1950 was a watershed year for the young Fred J. Maroon. In the space of six weeks he graduated from college, was hired by Life Magazine in New York, and was awarded a scholarship to do graduate architectural studies at the École Supérieure des Beaux-Arts in Paris. Life Magazine, on learning of the Beaux-Arts scholarship, strongly encouraged Maroon to accept it, and offered to make him a "stringer" in Life's Paris bureau for the year he was to spend there.

Upon arrival at the Beaux-Arts that September he was told that, due to the unusually large number of students, he was expected to complete only every other six-week design project, and would be free to do as he wished for the six weeks between projects. Maroon decided that when he wasn't doing assignments for Life Magazine he would spend his off-time touring and photographing every country in Europe that was not behind the Iron Curtain, with the intention of one day producing a book. The images he made show Europe at a period when it had not yet recovered from the ravages of World War II. The people and places are seen through the eyes of a young American war veteran, fresh out of university, curious yet unsophisticated, as he intuitively reacted to the scenes he witnessed. Maroon was undeterred by the distrust many Europeans felt towards outsiders carrying cameras, even though he was arrested and jailed four times. Having "Student" listed as his occupation in his American passport undoubtedly helped him avoid more serious consequences. In Yugoslavia he was constantly under surveillance by a one-armed man; only decades later did a former C.I.A. agent and friend tell him that the man was in fact notorious, and was nicknamed "The Executioner."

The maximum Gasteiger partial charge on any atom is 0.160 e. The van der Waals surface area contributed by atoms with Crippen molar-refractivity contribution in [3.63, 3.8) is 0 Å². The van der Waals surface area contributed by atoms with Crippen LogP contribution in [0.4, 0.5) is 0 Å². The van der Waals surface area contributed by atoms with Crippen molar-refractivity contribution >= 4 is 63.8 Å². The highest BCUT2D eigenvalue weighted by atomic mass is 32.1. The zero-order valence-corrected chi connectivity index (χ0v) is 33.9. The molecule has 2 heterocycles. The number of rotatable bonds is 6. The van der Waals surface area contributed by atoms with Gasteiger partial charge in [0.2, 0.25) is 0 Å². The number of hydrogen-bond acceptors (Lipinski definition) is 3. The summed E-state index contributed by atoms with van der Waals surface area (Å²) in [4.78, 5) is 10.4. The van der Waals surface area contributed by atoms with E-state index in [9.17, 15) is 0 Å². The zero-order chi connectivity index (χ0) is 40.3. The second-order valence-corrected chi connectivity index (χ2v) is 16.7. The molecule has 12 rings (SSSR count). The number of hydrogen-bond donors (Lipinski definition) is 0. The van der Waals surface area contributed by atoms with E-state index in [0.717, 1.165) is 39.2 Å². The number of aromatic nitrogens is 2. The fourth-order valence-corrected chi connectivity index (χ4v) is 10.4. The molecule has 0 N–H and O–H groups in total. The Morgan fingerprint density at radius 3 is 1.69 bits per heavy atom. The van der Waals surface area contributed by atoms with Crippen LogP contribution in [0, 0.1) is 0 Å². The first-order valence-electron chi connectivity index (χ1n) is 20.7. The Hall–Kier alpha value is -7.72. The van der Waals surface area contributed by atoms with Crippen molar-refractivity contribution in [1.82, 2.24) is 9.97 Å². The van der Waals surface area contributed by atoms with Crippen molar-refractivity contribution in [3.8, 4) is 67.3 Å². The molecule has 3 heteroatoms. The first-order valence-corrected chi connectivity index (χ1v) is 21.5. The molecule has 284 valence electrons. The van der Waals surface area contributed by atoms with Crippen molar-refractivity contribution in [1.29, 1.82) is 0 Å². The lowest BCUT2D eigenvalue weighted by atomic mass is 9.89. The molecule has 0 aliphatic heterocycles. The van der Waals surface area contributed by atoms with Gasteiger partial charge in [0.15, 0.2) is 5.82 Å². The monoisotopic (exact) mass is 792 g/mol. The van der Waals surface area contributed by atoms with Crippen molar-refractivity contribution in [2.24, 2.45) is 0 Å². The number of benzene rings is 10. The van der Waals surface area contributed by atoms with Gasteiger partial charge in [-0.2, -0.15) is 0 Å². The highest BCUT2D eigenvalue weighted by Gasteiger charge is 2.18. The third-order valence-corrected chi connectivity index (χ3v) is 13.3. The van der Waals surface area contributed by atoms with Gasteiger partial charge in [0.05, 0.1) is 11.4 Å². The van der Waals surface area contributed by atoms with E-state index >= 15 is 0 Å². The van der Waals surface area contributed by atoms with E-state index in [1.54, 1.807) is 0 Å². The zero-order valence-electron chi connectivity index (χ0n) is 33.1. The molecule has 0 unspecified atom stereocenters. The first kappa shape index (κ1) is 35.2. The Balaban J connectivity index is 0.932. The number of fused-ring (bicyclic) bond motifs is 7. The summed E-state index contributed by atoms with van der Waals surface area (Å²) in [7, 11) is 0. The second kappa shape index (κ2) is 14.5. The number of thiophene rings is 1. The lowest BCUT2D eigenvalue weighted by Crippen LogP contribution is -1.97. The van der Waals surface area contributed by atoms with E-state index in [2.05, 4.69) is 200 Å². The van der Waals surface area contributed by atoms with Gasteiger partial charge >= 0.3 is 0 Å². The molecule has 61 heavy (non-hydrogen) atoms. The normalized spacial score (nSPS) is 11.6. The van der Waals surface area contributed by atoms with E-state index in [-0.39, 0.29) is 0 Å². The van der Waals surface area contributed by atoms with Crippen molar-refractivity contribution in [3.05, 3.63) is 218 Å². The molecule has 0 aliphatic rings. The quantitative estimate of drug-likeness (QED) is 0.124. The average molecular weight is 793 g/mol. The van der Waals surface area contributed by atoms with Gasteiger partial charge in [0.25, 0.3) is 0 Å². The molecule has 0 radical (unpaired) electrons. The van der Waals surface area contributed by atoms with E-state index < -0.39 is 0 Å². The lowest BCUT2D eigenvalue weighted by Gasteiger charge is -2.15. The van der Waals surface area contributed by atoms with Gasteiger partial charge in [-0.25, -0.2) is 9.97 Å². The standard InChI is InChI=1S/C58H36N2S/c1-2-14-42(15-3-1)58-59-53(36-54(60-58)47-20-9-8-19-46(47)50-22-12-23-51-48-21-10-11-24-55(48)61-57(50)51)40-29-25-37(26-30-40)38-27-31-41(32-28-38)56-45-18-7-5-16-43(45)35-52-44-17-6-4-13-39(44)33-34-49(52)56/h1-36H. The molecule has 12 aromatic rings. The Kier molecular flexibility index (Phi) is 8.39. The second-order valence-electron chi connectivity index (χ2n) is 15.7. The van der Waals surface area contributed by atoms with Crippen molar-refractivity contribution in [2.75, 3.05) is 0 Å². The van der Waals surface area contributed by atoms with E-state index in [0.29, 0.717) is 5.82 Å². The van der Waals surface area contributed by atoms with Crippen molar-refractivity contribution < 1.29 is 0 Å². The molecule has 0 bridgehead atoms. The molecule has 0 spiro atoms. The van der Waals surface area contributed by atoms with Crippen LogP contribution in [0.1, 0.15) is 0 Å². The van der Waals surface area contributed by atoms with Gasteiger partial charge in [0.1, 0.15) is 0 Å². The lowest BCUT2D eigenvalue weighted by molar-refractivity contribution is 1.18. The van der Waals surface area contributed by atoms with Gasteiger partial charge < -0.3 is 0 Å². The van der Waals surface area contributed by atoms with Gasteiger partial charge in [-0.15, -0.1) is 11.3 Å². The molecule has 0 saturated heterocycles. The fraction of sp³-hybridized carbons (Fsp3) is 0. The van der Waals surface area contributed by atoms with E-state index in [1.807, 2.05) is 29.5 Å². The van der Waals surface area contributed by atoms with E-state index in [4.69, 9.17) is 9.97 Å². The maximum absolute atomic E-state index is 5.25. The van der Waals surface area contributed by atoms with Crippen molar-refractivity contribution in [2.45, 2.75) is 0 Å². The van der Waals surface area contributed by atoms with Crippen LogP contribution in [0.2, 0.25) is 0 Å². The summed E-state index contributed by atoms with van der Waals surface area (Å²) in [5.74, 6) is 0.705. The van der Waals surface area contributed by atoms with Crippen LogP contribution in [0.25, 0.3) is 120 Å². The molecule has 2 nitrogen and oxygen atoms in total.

Upon Maroon's return to the United States in 1951 his European portfolio attracted the attention of Edward Steichen, the legendary director of photography at the Museum of Modern Art in New York. Steichen selected a number of his images to be included in a 1953 exhibition entitled "Always the Young Strangers." This coincided with the era of the "big magazines," before television became king. Word quickly spread, and soon Maroon was in demand by many of the leading magazines of the day, eclipsing any plans he had to become an architect.

Now, fifty years later, his early work shows the embryonic talent that made him Washington D.C.'s pre-eminent photographer, with twelve books to his credit.